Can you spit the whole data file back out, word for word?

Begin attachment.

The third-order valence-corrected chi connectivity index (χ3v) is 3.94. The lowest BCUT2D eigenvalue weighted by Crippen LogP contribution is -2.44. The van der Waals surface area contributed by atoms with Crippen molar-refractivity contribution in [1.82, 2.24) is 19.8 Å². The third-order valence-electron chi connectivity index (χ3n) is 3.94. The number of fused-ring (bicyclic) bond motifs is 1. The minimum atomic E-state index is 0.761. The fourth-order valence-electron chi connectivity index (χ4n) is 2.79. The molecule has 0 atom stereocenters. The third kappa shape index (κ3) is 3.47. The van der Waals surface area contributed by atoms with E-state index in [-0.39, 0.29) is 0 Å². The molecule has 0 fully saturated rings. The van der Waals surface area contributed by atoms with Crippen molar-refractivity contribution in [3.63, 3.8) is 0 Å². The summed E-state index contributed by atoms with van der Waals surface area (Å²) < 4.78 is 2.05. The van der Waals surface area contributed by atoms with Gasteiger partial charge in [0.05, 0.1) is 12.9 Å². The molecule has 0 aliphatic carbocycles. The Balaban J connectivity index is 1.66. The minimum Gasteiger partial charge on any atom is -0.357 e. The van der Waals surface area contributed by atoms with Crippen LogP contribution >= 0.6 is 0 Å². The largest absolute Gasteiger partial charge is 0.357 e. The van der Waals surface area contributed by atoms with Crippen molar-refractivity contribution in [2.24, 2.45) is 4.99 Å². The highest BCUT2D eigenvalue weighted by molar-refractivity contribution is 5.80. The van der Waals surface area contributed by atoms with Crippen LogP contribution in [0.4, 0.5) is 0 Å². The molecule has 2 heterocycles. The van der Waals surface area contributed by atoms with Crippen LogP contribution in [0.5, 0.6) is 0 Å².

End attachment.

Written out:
The third-order valence-corrected chi connectivity index (χ3v) is 3.94. The lowest BCUT2D eigenvalue weighted by Crippen LogP contribution is -2.44. The van der Waals surface area contributed by atoms with Crippen molar-refractivity contribution in [1.82, 2.24) is 19.8 Å². The third-order valence-electron chi connectivity index (χ3n) is 3.94. The number of fused-ring (bicyclic) bond motifs is 1. The minimum atomic E-state index is 0.761. The fourth-order valence-electron chi connectivity index (χ4n) is 2.79. The molecule has 0 atom stereocenters. The third kappa shape index (κ3) is 3.47. The van der Waals surface area contributed by atoms with E-state index in [-0.39, 0.29) is 0 Å². The molecule has 0 fully saturated rings. The van der Waals surface area contributed by atoms with Crippen molar-refractivity contribution in [3.63, 3.8) is 0 Å². The summed E-state index contributed by atoms with van der Waals surface area (Å²) < 4.78 is 2.05. The van der Waals surface area contributed by atoms with Gasteiger partial charge in [0.05, 0.1) is 12.9 Å². The molecule has 0 aliphatic carbocycles. The Balaban J connectivity index is 1.66. The minimum Gasteiger partial charge on any atom is -0.357 e. The van der Waals surface area contributed by atoms with Crippen LogP contribution >= 0.6 is 0 Å². The largest absolute Gasteiger partial charge is 0.357 e. The van der Waals surface area contributed by atoms with Crippen molar-refractivity contribution in [2.24, 2.45) is 4.99 Å². The highest BCUT2D eigenvalue weighted by molar-refractivity contribution is 5.80. The van der Waals surface area contributed by atoms with Crippen LogP contribution in [0.4, 0.5) is 0 Å². The molecule has 2 heterocycles. The van der Waals surface area contributed by atoms with Crippen LogP contribution in [0.5, 0.6) is 0 Å².